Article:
ERISA: How Do You Spell (Equitable) Relief?

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In an ERISA case, what does it take to assert a claim for equitable relief? If the complaint does not assert an alleged breach of fiduciary duty, the claim for equitable relief should be dismissed…

Here’s the case of Owens v. Liberty Life Assurance Co., 2016 WL4746212 (W.D. KY. September 12, 2016)(In an ERISA case, to bring a claim for equitable relief “the Court would expect allegations in the complaint to refer to an alleged breach of fiduciary duty and subsequent facts presented at the summary judgment to suggest a genuine dispute as to whether Defendant breached its duty.”)

FACTS: Plaintiff, a Walmart employee, sought ERISA-governed disability benefits under a plan funded by Liberty Life. After initially providing benefits, Liberty Life discontinued benefits, concluding Plaintiff was not totally disabled. Plaintiff brought claims for wrongful denial of benefits and at the summary judgment stage asserted for the first time a claim for equitable relief. The plan conferred discretion.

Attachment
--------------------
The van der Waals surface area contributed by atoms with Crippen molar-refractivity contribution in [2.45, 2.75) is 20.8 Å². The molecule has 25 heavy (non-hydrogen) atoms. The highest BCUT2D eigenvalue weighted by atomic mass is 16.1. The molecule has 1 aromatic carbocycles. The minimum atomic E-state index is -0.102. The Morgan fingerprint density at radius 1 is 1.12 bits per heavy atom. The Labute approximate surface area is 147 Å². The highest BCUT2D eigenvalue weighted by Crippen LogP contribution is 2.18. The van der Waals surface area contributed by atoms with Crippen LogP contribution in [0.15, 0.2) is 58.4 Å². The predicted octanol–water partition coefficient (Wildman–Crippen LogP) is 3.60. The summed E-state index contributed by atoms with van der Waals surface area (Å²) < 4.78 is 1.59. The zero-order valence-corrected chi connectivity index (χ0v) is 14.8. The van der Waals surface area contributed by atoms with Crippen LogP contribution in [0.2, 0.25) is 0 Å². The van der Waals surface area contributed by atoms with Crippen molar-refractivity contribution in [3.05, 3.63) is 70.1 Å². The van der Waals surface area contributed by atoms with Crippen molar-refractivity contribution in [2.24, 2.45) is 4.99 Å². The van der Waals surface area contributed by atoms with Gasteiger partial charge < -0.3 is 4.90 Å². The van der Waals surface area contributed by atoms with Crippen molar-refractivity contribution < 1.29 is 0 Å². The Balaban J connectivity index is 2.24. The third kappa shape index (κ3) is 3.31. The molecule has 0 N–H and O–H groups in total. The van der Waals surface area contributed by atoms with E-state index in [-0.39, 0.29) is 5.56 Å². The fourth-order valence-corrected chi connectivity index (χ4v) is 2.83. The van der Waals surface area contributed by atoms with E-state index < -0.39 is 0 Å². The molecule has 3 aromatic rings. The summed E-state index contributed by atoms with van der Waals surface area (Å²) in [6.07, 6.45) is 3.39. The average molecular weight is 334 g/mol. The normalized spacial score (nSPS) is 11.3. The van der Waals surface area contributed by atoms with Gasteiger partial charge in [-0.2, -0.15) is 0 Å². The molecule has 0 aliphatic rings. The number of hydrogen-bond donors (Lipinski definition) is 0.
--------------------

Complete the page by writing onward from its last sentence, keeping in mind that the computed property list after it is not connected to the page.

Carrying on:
ISSUE: Whether Plaintiff can belatedly assert a claim for equitable relief (at the summary judgment stage) when the complaint does not assert any purported breach of fiduciary duty.

DISTRICT COURT HELD: Liberty Life’s Motion for Summary Judgment GRANTED – Equitable Relief Claim Dismissed.

  1. “The Supreme Court has recognized the possibility of an equitable remedy, such as a surcharge, under ERISA for breaches of fiduciary obligations by plan administrators.” Op. at 2.
  2. A claimant can pursue a breach-of-fiduciary-duty claim only “where the Section 1132(a)(3) claim is based on an injury separate and distinct from the denial of benefits or where the remedy afforded by Congress under Section 1132(a)(1)(B) is otherwise shown to be inadequate.” Op. at 2.
  3. Plaintiff alleges she did not have to specifically “assert a breach of fiduciary claim to be entitled to equitable relief under Section 1132(a)(3)….[but] the Court would expect allegations in the complaint to refer to an alleged breach of fiduciary duty and subsequent facts presented at the summary judgment to suggest a genuine dispute as to whether Defendant breached its duty.” Op. at 2.
  4. Plaintiff also failed to set forth evidence of “an injury separate and distinct from the denial of benefits.” Op. at 2.

DISCLAIMER: Because of the generality of this update, the information provided herein may not be applicable in all situations and should not be acted upon without specific legal advice based on particular situations.

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